• Alberta NDP Premier Rachel Notley has little hope of winning the next provincial election unless voters buy her counterintuitive argument that her government’s onerous carbon taxes and emission regulations are creating a more sustainable petroleum industry. It’s a very hard sell amid collapsing capital investment, rising public deficits and debt, high unemployment, and empty Calgary office towers. To prove her point, Notley desperately needs the Kinder Morgan oilsands pipeline expansion to proceed. But it’s opposed by her old comrade John Horgan, now Premier of British Columbia’s minority NDP-Green coalition government. It is between this rock and hard place, writes Paul Stanway, that Notley is likely to be entombed.

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  • This year’s defeat of populist-nationalist parties in elections in France and Holland, and their apparent political setbacks elsewhere, has been hailed as evidence that the recent surge of far right movements has ended. But the things that fuelled it – terrorism, refugee migration, working class anxieties – haven’t gone away. And in Donald Trump’s America, many countries in Europe, and even parts of Canada, populist-nationalism remains a potent and growing political force, especially among young people. It would be a mistake to dismiss it, writes Patrick Speck.

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  • German-American anthropologist Franz Boas demonstrated over a century ago that nurture matters much more than nature in determining who we are. Thanks in large part to that idea racism was discredited for a long time. Now it’s fashionable again, including in, of all places, our university anthropology departments. McGill University anthropologist Philip Carl Salzman explains.

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  • Aboriginal grievance and entitlement stories made a lot of news in Canada in June. Prime Minister Justin Trudeau renamed National Aboriginal Day as National Indigenous Peoples Day. He also renamed his office to erase its historic link to Hector Langevin, an architect of the residential schools system. And he gave the old American embassy in Ottawa to native groups. Still aboriginal activists weren’t satisfied. So they badgered an apology out of Governor General David Johnston for calling First Nations peoples immigrants. Which left Ettore Fiorani and Paul Bunner wondering, where on or off earth do these insatiably aggrieved activists come from?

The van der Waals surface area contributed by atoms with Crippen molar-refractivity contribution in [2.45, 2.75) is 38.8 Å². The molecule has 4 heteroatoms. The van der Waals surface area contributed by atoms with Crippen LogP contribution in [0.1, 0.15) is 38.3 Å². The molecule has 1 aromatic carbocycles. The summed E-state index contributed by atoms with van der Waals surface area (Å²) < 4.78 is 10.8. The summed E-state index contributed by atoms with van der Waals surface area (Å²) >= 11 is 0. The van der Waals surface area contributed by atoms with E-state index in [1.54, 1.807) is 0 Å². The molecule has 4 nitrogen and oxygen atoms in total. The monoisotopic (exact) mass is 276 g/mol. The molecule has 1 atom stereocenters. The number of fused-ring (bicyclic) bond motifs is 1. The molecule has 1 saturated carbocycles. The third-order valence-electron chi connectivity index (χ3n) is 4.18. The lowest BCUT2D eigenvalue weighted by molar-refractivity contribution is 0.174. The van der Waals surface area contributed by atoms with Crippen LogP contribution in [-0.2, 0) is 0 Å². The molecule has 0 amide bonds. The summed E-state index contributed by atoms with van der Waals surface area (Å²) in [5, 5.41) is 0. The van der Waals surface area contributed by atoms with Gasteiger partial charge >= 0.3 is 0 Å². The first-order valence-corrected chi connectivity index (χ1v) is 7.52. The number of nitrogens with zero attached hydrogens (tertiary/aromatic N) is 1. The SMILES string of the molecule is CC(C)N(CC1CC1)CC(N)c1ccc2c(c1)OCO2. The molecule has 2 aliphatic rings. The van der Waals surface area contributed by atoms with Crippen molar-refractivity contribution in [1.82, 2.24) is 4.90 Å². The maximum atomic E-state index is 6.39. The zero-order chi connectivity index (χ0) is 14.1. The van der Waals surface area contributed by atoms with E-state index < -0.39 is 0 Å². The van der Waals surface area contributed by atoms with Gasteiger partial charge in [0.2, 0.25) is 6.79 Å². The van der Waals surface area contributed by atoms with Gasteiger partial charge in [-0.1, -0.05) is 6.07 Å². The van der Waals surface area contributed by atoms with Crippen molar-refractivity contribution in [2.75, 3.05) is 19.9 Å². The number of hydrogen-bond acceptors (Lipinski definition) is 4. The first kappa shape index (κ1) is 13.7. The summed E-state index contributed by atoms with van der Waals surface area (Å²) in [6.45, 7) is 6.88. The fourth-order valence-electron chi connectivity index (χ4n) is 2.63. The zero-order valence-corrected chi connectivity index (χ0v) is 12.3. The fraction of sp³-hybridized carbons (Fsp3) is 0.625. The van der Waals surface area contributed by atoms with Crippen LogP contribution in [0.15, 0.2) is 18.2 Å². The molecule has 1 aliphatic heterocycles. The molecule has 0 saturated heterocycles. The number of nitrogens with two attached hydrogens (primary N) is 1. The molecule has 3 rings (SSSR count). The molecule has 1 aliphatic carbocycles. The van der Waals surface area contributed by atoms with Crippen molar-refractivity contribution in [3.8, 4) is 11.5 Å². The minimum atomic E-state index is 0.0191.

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  • All work and no play makes Jack a dull boy, according to the proverb. But what does all play and no work do to us? Thanks to the rapid acceleration of automation and artificial intelligence, we may be about to find out on a humanity-sized scale. With a guaranteed income and no job, and machines that can do anything we can do, only better, what will we do all day? Will it make us more creative and philanthropic, or more hedonistic and self-destructive? Ben Woodfinden weighs the odds.

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  • Donald Trump didn’t invent the post-truth phenomenon, he’s just a symptom of it. The current epidemic of truthlessness was conceived in post-modernism, gestated in our legal and academic institutions, and hatched in our own brains. Former Stephen Harper speechwriter Nigel Hannaford recently examined these hard truths in a presentation to students at Royal Roads University.

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  • Donald Trump opened his first international tour as U.S. President with a speech in Saudi Arabia announcing that America is no longer in the business of arbitrating and enforcing liberal values around the world. Autocratic nationalist strongmen from Moscow to Istanbul to Beijing took note, and all hell broke loose in the Middle East. Henry Gray reports.

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  • In 1972 Lou Reed offended conservatives with his hit Walk on the Wild Side, an admiring ode to his transgendered friend Holly, who left Miami as a he and became a she on the way to New York. In 2017 the song has offended progressives as a transphobic example of cultural appropriation. Madison McSweeney explains what a long, strange trip it’s been from conservative censorship to progressive censorship.

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